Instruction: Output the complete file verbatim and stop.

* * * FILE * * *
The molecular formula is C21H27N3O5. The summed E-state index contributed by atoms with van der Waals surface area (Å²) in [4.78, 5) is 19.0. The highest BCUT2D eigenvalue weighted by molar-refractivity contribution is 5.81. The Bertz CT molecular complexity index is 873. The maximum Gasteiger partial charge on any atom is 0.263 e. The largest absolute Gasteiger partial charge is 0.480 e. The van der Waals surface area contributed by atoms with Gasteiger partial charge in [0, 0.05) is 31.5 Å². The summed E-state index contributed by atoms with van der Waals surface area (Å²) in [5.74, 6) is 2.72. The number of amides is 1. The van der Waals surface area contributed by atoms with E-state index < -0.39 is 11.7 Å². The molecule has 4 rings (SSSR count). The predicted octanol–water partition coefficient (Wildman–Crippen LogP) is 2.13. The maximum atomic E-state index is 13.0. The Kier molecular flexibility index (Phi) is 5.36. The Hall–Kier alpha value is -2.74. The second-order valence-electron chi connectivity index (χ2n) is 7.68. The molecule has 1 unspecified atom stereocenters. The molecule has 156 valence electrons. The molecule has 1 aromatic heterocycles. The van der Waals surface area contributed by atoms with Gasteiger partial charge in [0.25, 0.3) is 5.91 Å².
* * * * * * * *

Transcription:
The molecular formula is C21H27N3O5. The summed E-state index contributed by atoms with van der Waals surface area (Å²) in [4.78, 5) is 19.0. The highest BCUT2D eigenvalue weighted by molar-refractivity contribution is 5.81. The Bertz CT molecular complexity index is 873. The maximum Gasteiger partial charge on any atom is 0.263 e. The largest absolute Gasteiger partial charge is 0.480 e. The van der Waals surface area contributed by atoms with Gasteiger partial charge in [0, 0.05) is 31.5 Å². The summed E-state index contributed by atoms with van der Waals surface area (Å²) in [5.74, 6) is 2.72. The number of amides is 1. The van der Waals surface area contributed by atoms with E-state index < -0.39 is 11.7 Å². The molecule has 4 rings (SSSR count). The predicted octanol–water partition coefficient (Wildman–Crippen LogP) is 2.13. The maximum atomic E-state index is 13.0. The Kier molecular flexibility index (Phi) is 5.36. The Hall–Kier alpha value is -2.74. The second-order valence-electron chi connectivity index (χ2n) is 7.68. The molecule has 1 unspecified atom stereocenters. The molecule has 156 valence electrons. The molecule has 1 aromatic heterocycles. The van der Waals surface area contributed by atoms with Gasteiger partial charge in [0.25, 0.3) is 5.91 Å².